Jessica Jones (Krysten Ritter): remains the best character. The cynical, hard drinking private detective is possibly the most clichéd of the characters but Ritter pulls it off with such charisma and fun that it really doesn’t matter.  It is like she is in a different show to the others, but in a good way.

Matt Murdock (Charlie Cox): A great charter in his own show; dramatically, he shrinks a little in the presence of the others, he does have some great dialogue with Ritter, and some of the best fight scenes.  Daredevil is a more interesting character the angst/catholic guilt ridden Matt Murdock.

Luke Cage (Mike Colter): The boy scout of the crew, Luke Cage can’t help but do the right thing regardless of personal consequences, the Captain America of the group.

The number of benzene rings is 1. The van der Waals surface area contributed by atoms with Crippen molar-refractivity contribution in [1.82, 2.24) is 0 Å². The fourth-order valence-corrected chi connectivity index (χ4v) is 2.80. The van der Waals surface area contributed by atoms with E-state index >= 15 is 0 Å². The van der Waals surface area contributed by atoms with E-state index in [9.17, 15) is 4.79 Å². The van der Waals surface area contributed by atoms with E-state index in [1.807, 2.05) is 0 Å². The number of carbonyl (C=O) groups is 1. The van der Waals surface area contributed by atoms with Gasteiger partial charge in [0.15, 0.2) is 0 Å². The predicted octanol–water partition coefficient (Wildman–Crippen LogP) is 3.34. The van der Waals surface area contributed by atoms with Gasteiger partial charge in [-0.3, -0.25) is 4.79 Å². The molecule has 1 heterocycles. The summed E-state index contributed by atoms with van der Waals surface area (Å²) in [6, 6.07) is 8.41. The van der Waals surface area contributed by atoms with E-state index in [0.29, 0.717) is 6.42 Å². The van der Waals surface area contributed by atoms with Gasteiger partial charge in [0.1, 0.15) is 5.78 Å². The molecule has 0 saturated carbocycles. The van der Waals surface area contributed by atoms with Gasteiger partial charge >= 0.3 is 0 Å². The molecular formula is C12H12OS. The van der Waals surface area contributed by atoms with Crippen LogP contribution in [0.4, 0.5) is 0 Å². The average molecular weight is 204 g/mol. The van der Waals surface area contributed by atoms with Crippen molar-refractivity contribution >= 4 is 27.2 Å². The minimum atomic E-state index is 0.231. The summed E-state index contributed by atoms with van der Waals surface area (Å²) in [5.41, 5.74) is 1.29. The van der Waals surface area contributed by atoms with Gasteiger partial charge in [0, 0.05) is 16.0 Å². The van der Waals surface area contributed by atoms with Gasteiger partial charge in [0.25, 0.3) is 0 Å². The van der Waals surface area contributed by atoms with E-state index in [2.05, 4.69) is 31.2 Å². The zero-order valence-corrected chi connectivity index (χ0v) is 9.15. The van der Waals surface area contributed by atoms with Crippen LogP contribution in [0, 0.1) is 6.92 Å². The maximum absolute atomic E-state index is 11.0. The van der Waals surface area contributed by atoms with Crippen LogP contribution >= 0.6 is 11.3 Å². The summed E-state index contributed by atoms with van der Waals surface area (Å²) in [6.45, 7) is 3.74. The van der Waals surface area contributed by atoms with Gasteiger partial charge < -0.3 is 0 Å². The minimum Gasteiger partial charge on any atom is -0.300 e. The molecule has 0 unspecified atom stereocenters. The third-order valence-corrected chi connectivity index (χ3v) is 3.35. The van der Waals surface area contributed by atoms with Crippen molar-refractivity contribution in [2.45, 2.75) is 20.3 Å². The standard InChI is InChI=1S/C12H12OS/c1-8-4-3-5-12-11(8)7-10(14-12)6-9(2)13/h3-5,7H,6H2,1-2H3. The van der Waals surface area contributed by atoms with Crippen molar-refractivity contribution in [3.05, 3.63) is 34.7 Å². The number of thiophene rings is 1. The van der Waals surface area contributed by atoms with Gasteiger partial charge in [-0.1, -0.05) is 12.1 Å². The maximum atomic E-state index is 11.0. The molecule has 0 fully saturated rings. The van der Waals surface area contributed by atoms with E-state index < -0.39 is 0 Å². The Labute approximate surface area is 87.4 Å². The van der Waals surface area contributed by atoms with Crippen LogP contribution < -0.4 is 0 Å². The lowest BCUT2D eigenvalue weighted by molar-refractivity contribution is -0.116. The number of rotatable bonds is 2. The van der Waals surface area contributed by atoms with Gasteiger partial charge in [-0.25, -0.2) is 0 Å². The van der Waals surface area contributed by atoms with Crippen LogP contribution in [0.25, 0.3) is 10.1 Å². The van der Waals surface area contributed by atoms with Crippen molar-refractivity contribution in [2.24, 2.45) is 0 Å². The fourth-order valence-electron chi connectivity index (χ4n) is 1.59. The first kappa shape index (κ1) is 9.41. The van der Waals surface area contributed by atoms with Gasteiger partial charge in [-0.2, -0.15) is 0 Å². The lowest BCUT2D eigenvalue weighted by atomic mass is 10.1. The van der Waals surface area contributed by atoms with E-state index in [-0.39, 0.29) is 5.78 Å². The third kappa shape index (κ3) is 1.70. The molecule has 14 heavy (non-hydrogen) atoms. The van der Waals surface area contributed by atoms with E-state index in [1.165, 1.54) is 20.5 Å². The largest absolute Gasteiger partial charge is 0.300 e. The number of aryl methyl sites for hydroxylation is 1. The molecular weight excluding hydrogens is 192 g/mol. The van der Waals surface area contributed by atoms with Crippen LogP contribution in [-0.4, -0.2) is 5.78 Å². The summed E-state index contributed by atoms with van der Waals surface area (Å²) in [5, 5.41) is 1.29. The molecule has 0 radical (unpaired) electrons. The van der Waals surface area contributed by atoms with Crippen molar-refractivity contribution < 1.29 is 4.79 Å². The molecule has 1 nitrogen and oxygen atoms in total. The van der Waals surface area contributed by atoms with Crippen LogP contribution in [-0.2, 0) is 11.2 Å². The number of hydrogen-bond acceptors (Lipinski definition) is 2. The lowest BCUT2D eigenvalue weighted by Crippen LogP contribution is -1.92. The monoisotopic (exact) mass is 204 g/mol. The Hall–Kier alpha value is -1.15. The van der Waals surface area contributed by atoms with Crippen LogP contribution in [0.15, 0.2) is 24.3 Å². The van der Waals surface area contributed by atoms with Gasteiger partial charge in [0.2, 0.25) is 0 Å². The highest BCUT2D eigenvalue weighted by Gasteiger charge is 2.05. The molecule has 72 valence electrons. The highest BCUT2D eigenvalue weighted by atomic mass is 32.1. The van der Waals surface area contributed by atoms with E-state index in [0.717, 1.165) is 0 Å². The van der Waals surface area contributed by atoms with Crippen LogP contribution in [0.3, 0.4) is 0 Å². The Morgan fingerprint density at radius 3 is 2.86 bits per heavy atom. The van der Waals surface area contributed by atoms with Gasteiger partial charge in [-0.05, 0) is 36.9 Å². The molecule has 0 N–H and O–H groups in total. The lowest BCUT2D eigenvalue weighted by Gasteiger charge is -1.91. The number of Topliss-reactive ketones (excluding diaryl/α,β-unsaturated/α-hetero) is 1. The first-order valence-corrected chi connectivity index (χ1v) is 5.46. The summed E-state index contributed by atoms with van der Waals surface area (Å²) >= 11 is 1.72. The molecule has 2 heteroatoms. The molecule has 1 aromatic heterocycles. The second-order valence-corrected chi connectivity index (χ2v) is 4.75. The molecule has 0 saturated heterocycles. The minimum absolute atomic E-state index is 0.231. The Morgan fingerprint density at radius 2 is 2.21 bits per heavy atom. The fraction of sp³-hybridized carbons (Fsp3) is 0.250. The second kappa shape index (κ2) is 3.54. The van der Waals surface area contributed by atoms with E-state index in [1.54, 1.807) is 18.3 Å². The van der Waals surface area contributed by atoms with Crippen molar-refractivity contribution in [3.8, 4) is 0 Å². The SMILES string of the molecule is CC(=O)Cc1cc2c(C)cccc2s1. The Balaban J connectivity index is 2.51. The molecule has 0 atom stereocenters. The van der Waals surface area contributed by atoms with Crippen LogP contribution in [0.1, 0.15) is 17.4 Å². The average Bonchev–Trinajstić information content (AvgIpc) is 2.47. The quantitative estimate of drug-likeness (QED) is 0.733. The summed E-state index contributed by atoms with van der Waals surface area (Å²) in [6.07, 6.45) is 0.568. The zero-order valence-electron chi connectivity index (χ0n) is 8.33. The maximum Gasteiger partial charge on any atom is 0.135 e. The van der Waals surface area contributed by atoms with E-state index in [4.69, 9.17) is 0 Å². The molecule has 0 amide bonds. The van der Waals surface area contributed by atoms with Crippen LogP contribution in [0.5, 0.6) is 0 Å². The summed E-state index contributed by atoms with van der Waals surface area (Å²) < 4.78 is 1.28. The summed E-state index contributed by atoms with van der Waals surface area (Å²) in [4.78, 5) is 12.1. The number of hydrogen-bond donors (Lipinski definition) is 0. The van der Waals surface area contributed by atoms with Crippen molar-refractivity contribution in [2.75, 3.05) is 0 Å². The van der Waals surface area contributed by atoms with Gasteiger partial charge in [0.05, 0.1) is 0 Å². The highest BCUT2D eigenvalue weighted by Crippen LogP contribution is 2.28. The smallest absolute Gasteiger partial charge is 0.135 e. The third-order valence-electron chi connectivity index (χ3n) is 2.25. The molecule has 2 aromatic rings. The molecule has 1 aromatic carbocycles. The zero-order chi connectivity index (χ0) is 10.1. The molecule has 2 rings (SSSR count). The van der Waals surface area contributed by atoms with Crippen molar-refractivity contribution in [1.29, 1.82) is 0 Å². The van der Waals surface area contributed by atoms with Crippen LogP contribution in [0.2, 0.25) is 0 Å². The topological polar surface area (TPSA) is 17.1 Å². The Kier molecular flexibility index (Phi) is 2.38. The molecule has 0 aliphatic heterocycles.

Danny Rand (Finn Jones): The weakest link from their own shoes, Iron Fist has the most significant role within the plot.  The billionaire needs to be a little more fun, a little more Tony Stark.   Defenders

Secondary Characters: Most of the secondary characters have already been seen in the individual shows.  While a few of these characters have previously been the most interesting and compelling characters in the shows, they are largely sidelined here to make space for the leads:

Claire Temple (Rosario Dawson): The MVP of the individual shows isn’t given anything to do, but is as great as you would expect with the little she has to do.

Foggy Nelson (Elden Henson): The weakest character in the show has one perfunctory role within the plot.

Misty Knight (Simone Missick): Joins up a few tots in the plot and provides a little sass. We also get a hint at where her character is going.